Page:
Now there is nothing wrong with being clean.  And there is nothing wrong with being ritually pure.  Both are good ideas.  But there is something fundamentally flawed about seeing human beings as unacceptable, even if temporarily, simply because they are carrying on perfectly natural bodily functions.  I admit that the text makes no issue of this matter.  But taken in its larger context, it seems to me inescapable that this story signals an end to the old regime run by those whose regulations, attitudes, led to oppression.  Since he was in the temple, Simeon is presumed to be pro-priestly and pro-levitical.  We imagine that he had been praying all those years for the liberation of Israel from Roman clutches.  It would be absurd to think that Simeon would have known what true messianic liberation would look like as it was to take shape in Jesus’ death and resurrection.  But Luke knows.  Luke knows about the issue of table fellowship between Jews and Gentiles that threatened to rip the infant Church apart.  Luke knows about the legalism that his companion and possible mentor Paul fought.  Luke knows the gospel that “to freedom Christ has set us free; stand fast, and do not submit again to the yoke of slavery.”

            The question that intrigues me is why this impulse to purification, and its shadow side the avoidance of human contamination, so compelling for religious people.  We are not living in a primitive, taboo-laden, society driven by undifferentiated fears, are we?  Yet an enormous amount of energy is invested in trying to keep the Church or society unpolluted.  When I was a child in the South the issue was race.  Then it was women.  Now it is sex.  Around each of these things, people have energetically built walls to keep other people out, in one sense or another.  The impulse to Puritanism is not about to disappear.

            But there is a Messiah, come to save us from all this.  And the wonder of this Feast of the Presentation is that the Messiah is brought to the Temple.  He is presented.  Interestingly enough, there is no requirement in the law that the boy be presented in the temple, only that the mother be purified.  So, in a sense, we can say that presenting Christ is a voluntary act. 

            That is the vocation that Clare and the people of St. Martin’s have been issued:  a call to volunteer to present Christ.  The question is how are you going to present Christ.  How are you going to speak the message? How can you dramatize the message so that people will listen?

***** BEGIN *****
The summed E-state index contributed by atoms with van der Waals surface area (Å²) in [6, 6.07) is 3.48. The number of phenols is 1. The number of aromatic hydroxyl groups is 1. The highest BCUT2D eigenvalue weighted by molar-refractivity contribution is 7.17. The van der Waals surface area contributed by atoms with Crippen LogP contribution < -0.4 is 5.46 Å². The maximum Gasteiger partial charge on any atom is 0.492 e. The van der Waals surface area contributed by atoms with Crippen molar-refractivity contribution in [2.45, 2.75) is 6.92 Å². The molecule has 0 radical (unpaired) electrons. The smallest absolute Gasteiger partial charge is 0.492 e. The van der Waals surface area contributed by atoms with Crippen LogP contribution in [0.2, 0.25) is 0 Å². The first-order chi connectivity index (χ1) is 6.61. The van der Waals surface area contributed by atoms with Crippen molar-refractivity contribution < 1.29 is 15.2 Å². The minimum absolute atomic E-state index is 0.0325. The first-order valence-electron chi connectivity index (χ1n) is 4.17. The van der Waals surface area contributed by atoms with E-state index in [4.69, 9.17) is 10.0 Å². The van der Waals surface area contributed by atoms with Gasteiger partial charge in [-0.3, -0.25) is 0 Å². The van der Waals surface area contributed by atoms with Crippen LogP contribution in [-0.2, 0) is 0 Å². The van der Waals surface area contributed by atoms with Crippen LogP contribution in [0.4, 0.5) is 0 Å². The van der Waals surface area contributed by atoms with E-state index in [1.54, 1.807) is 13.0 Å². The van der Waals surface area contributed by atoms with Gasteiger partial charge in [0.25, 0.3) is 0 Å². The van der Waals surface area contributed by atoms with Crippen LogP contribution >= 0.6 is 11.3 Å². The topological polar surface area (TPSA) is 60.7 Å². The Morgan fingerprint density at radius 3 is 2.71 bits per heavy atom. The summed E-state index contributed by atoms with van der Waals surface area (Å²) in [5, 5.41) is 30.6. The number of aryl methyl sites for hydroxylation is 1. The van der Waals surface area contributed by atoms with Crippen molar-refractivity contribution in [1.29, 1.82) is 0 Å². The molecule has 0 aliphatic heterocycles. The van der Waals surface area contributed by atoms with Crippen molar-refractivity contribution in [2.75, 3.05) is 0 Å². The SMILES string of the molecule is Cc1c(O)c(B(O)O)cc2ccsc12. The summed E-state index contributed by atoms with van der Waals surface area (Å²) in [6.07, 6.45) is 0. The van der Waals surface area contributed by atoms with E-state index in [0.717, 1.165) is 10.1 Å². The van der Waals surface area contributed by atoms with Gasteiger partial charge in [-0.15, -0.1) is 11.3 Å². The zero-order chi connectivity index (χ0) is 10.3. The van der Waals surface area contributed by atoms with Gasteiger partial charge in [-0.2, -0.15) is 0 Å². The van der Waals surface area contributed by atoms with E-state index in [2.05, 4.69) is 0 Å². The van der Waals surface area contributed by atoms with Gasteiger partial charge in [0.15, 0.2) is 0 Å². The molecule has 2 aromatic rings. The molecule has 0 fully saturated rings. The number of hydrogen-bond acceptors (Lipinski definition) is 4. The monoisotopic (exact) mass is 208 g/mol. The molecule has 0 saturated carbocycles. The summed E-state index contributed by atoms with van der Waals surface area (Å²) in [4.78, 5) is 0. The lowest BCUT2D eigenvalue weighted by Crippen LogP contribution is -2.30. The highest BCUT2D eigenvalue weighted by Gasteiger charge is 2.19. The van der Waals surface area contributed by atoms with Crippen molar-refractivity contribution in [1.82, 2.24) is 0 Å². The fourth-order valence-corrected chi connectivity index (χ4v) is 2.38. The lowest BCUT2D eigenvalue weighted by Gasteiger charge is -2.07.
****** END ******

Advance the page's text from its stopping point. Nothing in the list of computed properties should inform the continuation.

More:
Take a cue from Luke.  Simeon announces a messianic theme when he tells Mary and Joseph that the child will be the cause of the falling and rising of many.  Jesus is not some sentimental wimp that is basically about making people feel good.  Jaroslav Pelikan in his fascinating book Jesus through the Centuries demonstrates how each age gives Jesus a makeover in its own favorite image, so that we have in the Constantinian period Jesus the Emperor and in the Middle Ages Jesus the Monk who Rules the World.   We will never get it exactly right nor ever do him complete justice.  But it is fair to say that Jesus is not your favorite drinking buddy, the enforcer of upper-class snobbery, the one who hates the other political party as much as you do, the cheerleader for American causes, or the endorser of your resolutions at diocesan convention.   And it is also fair to say that there is some variety in the portraits of Jesus in the New Testament.  If we are going to present Jesus to the Church and to the world, we need to give ourselves to studying the character.  While my view is certainly not definitive, here are some things that strike me about the Jesus I would present:

·      I see Jesus as a person of authority, whose authority comes from his own sense of who he is and what his life is about.  He inherited a 400-year-old script that called for Messiah to be a military hero.  Instead I believe  he drew from a little noticed passage in Isaiah that inspired him to be a suffering servant.
·      I see Jesus as courageous, never once willing to capitulate to the forces that  would have squelched him and his message
·      I see Jesus as compassionate.  Never once do I read a story of his saying to someone who is distressed or beleaguered or sick or fragile or psychologically vulnerable, “You know, it is a good idea for you to be weak or sick or frightened or distressed.  It will do you good.  Buck up!”  Instead I hear him asking, “What do want me to do for you?” and “Do you want to be well?”  and,  “You give them something to eat.”
·      I see Jesus as taking no foolishness when it comes to caring for the poor, the outcast, the marginalized.  A study of his parables shows that well over half of them are on the theme of inclusivity.  A study of his teachings in general reveals that the subject most on his mind was wealth and poverty.  A study of his miracles reveals an astonishing concern for those without effective medical care.
·      I see Jesus as a light to enlighten the Gentiles—the nations. One of my life texts is from St. John’s Gospel, “The true light that enlightens everyone, was coming into the world.”  I have no trouble believing that the Light that is in Christ is in fact what dwells in and enlightens everyone, which leads me to conclude that the Chinese man and his American compatriot who rode with me on the train to Providence today have something to teach me.  And when Renaldo begs money from me on Newton Street in Washington, I dare not forget that when I give or refuse, a man bearing the image of God and the Light of Christ has come into my circle.